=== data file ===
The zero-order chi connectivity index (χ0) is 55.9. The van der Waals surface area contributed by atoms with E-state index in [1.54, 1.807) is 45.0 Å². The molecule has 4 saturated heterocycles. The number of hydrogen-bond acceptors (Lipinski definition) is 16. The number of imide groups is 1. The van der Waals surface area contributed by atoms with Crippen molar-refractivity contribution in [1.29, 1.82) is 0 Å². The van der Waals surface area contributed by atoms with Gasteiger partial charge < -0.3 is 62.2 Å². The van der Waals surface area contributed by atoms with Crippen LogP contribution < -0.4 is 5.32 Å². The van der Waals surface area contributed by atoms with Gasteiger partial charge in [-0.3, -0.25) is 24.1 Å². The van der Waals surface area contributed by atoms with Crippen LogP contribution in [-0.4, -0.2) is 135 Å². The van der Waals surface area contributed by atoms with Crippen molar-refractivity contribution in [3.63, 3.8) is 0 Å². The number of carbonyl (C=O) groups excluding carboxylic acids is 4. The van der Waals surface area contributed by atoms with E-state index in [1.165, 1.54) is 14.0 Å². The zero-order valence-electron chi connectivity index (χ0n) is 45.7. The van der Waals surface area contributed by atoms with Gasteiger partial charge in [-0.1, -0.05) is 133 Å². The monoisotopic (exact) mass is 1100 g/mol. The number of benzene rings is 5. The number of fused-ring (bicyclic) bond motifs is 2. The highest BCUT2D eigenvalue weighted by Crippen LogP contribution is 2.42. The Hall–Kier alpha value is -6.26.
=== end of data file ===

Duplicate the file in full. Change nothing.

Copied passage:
The zero-order chi connectivity index (χ0) is 55.9. The van der Waals surface area contributed by atoms with E-state index in [1.54, 1.807) is 45.0 Å². The molecule has 4 saturated heterocycles. The number of hydrogen-bond acceptors (Lipinski definition) is 16. The number of imide groups is 1. The van der Waals surface area contributed by atoms with Crippen molar-refractivity contribution in [1.29, 1.82) is 0 Å². The van der Waals surface area contributed by atoms with Gasteiger partial charge < -0.3 is 62.2 Å². The van der Waals surface area contributed by atoms with Crippen LogP contribution < -0.4 is 5.32 Å². The van der Waals surface area contributed by atoms with Gasteiger partial charge in [-0.3, -0.25) is 24.1 Å². The van der Waals surface area contributed by atoms with Crippen LogP contribution in [-0.4, -0.2) is 135 Å². The van der Waals surface area contributed by atoms with Crippen molar-refractivity contribution in [3.63, 3.8) is 0 Å². The number of carbonyl (C=O) groups excluding carboxylic acids is 4. The van der Waals surface area contributed by atoms with E-state index in [1.165, 1.54) is 14.0 Å². The zero-order valence-electron chi connectivity index (χ0n) is 45.7. The van der Waals surface area contributed by atoms with Gasteiger partial charge in [-0.1, -0.05) is 133 Å². The monoisotopic (exact) mass is 1100 g/mol. The number of benzene rings is 5. The number of fused-ring (bicyclic) bond motifs is 2. The highest BCUT2D eigenvalue weighted by Crippen LogP contribution is 2.42. The Hall–Kier alpha value is -6.26.